Journal of Womens Health, Issues and Care ISSN: 2325-9795

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Research Article, J Womens Health Issues Care Vol: 2 Issue: 6

Epidemiology and Etiology of Infertility in Iran, Systematic Review and Meta-Analysis

Mohammad Ebrahim Parsanezhad1, Bahia Namavar Jahromi2*, Najaf Zare3, Pegah Keramati4, Azadeh Khalili4 and Maryam Parsa-Nezhad4
1Department of OB-GYN, Division of Reproductive endocrinology and infertility, School of Medicine, Shiraz University of Medical Sciences, Shiraz, Iran
2Infertility Research Center, Department of OB-GYN, Division of Reproductive endocrinology and infertility, School of Medicine, Shiraz University of Medical Sciences, Shiraz, Iran
3Infertility Research Center, Department of Biostatistics, School of Medicine, Shiraz University of Medical Sciences, Shiraz, Iran
4Department of OB-GYN, School of Medicine, Shiraz University of Medical Sciences, Shiraz, Iran
Corresponding author : Bahia Namavar Jahromi, M.D
Infertility Research Center, Department of OB-GYN, Division of Reproductive endocrinology and infertility, School of Medicine, Shiraz University of Medical Sciences, Shiraz, Iran
Tel: +98-917 315 8723; Fax: +98-711-2332365
E-mail: [email protected]
Received: March 28, 2013 Accepted: October 23, 2013 Published: October 28, 2013
Citation: Parsanezhad ME, Jahromi BN, Zare N, Keramati P, Khalili A, et al. (2013) Epidemiology and Etiology of Infertility in Iran, Systematic Review and Meta-Analysis. J Womens Health, Issues Care 2:6. doi:10.4172/2325-9795.1000121

Abstract

Epidemiology and Etiology of Infertility in Iran, Systematic Review and Meta-Analysis

Epidemiological study of infertility might let the related policy makers to make accurate decisions regarding the potential users’ requirements for infertility workup or management. The objective of this study was to find the incidence and etiologic factors for infertility in Iranian population.

Keywords: Infertility; Epidemiology; Etiology; Iran

Keywords

Infertility; Epidemiology; Etiology; Iran

Introduction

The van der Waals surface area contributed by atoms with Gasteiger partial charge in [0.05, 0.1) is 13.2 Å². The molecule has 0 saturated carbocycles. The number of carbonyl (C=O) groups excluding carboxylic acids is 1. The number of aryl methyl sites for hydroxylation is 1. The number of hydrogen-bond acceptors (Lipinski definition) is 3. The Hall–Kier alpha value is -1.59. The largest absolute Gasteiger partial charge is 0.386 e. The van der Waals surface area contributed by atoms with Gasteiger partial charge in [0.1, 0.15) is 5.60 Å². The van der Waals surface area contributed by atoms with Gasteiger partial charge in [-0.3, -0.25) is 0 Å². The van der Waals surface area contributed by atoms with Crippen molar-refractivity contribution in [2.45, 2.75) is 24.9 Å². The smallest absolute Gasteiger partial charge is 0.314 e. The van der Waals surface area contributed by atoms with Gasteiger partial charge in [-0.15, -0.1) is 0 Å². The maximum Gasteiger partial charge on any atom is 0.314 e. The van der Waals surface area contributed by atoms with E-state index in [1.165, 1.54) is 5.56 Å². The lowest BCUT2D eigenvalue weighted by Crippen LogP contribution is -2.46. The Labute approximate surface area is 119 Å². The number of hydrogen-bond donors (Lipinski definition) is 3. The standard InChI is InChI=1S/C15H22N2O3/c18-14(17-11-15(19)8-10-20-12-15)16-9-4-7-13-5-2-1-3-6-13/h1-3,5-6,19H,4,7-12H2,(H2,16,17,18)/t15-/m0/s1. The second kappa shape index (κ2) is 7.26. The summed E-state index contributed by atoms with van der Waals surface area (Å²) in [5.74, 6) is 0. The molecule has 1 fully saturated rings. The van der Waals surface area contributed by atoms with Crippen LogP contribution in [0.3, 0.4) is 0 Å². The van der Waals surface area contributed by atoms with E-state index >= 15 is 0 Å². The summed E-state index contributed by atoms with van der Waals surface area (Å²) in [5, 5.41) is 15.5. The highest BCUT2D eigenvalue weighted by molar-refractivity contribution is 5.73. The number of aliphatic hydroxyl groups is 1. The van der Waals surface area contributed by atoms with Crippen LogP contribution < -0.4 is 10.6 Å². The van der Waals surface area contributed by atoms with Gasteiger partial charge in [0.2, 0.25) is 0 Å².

Infertility is defined as one year unprotected intercourse without pregnancy [1]. Cycle fecundability is the probability that a cycle will result in pregnancy that is about 20% in normal individuals. Subfertility is defined when pregnancy occurs after 12 months of trying to conceive [2]. Evidence shows that the incidence of infertility has not changed during the past thirty years and is even declining in some populations [3]. However Total Fertility Rate (TFR) that is the average number of children born to a woman in her lifetime is decreasing in the world. The decline in TFR has several causes such as; changing values, delayed child bearing, and successful family planning for an ideal smaller family size [4,5]. It is estimated that almost 72.4 million couples around the world experience primary or secondary infertility [6]. The reported infertility rates for different countries range from almost 5-30% [7] and the reported causes of infertility in the couples include; male problems (35%), tubal and pelvic pathology (35%), ovulatory dysfunctions (15%), unexplained infertility (10%) and unusual problems (5%) [4]. Providing accurate data about the prevalence and causes of infertility in every population is very important. Epidemiological national data and knowledge about the geographic differences can help the organizations and policy –makers to understand the treads of public health in each area, to advance the health preventive programs and to program for allocation of resources.
The objective of this study was to review the existing literature to answer these questions: 1) What is the prevalence of infertility in Iranian population?, 2) What are the etiologic factors of infertility in Iran?

Data Sources and Method of Selection